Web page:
Altough Multics introduced many innovations, it also had many problems, and in the end of 1960s, Bell Labs, frustrated by the slow progress and difficulties, pulled out of the project. Thus a young engineer at AT&T Bell Labs, Kenneth (Ken) Thompson, with the help of his colleagues, Dennis Ritchie, Douglas McIlroy and Joe Ossanna, decided to experiment with some Multics concepts and to redo it on a much smaller scale. Thus in 1969 the idea of now ubiquitous Unix was born.

 

While Ken Thompson still had access to the Multics environment, he wrote simulations for the new file and paging system on it. Later the group continued his work on blackboards and scribbled notes.

Also in 1969, Thompson developed a very attractive game, Space Travel, first written on Multics, then transliterated into Fortran for GECOS, and finally for a little-used PDP-7 at Bell Labs. The same PDP-7 he then decided to use for the implementation of the first UNIX. On this PDP-7, and using its assembly language, the team of researchers (initially without financial support from Bell Labs) led by Thompson and Ritchie, developed a hierarchical file system, the concepts of computer processes and device files, a command-line interpreter and some small utility programs.

 

The name Unics was coined in 1970 by the team member Brian Kernighan, who played on Multics name. Unics (Uniplexed information and computing system) could eventually support multiple simultaneous users, and was later shortened to Unix.

 

Structurally, the file system of PDP-7 Unix was nearly identical to today’s, for example it had:

 

• An i-list: a linear array of i-nodes each describing a file. An i-node contained less than it does now, but the essential information was the same: the protection mode of the file, its type and size, and the list of physical blocks holding the contents.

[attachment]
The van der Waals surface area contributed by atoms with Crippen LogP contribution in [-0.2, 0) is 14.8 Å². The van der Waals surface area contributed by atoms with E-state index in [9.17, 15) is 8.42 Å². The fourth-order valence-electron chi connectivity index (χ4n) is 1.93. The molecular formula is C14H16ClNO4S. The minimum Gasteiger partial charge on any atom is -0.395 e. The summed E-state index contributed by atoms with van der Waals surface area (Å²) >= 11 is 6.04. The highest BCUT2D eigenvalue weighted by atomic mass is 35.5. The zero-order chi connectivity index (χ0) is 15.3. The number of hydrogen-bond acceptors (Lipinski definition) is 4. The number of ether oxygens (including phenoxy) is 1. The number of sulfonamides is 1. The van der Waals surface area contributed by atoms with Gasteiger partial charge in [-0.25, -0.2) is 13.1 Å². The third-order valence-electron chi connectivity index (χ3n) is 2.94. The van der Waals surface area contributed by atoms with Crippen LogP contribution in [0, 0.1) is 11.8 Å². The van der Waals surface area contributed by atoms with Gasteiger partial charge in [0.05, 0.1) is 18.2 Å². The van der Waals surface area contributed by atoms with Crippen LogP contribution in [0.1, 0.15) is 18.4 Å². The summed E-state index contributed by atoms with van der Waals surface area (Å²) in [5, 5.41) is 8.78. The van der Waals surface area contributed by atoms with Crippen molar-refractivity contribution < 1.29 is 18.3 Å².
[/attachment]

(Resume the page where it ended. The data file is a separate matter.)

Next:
• Directories: a special kind of file containing a sequence of names and the associated i-number.

• Special files describing devices. The device specification was not contained explicitly in the i-node, but was instead encoded in the number: specific i-numbers corresponded to specific files.

 

In 1970, Thompson and Ritchie wanted to use Unix on a much larger machine than the PDP-7, and traded the promise of adding text processing capabilities to Unix to some financial support from Bell, porting the code for a PDP-11/20 machine. Thus for the first time in 1970, the Unix operating system was officially named and ran on the PDP-11/20. It added a text formatting program called roff and a text editor. All three were written in PDP-11/20 assembly language. Bell Labs used this initial „text processing system”, made up of Unix, roff, and the editor, for text processing of patent applications. Roff soon evolved into troff, the first electronic publishing program with a full typesetting capability.

 

In 1972, Unix was rewritten in the C programming language, contrary to the general notion at the time „that something as complex as an operating system, which must deal with time-critical events, had to be written exclusively in assembly language” (although Unix was not the first OS, written in high-level language, it was Burroughs B5000 from 1961). C language was created by Ritchie as an improved version of B language, created by Thompson as a translation of BCPL from Martin Richards. The migration from assembly language to the higher-level language C resulted in much more portable software, requiring only a relatively small amount of machine-dependent code to be replaced when porting Unix to other computing platforms.

 

AT&T made Unix available to universities and commercial firms, as well as the United States government, under licenses. The licenses included all source code including the machine-dependent parts of the kernel, which were written in PDP-11 assembly code. Copies of the annotated Unix kernel sources circulated widely in the late 1970s in the form of a much-copied book, which led to considerable use of Unix as an educational example. At some point, ARPA (Advanced Research Projects Agency) adopted Unix as a standard language for the Arpanet (the predecessor of Internet) community.

During the late 1970s and early 1980s, the influence of Unix in academic circles led to large-scale adoption of Unix (particularly of the BSD version, originating from the University of California, Berkeley) by many commercial startups, for example Solaris, HP-UX and AIX. Today, in addition to certified Unix systems such as those already mentioned, Unix-like operating systems such as Linux and BSD descendants (FreeBSD, NetBSD, and OpenBSD) are commonly encountered.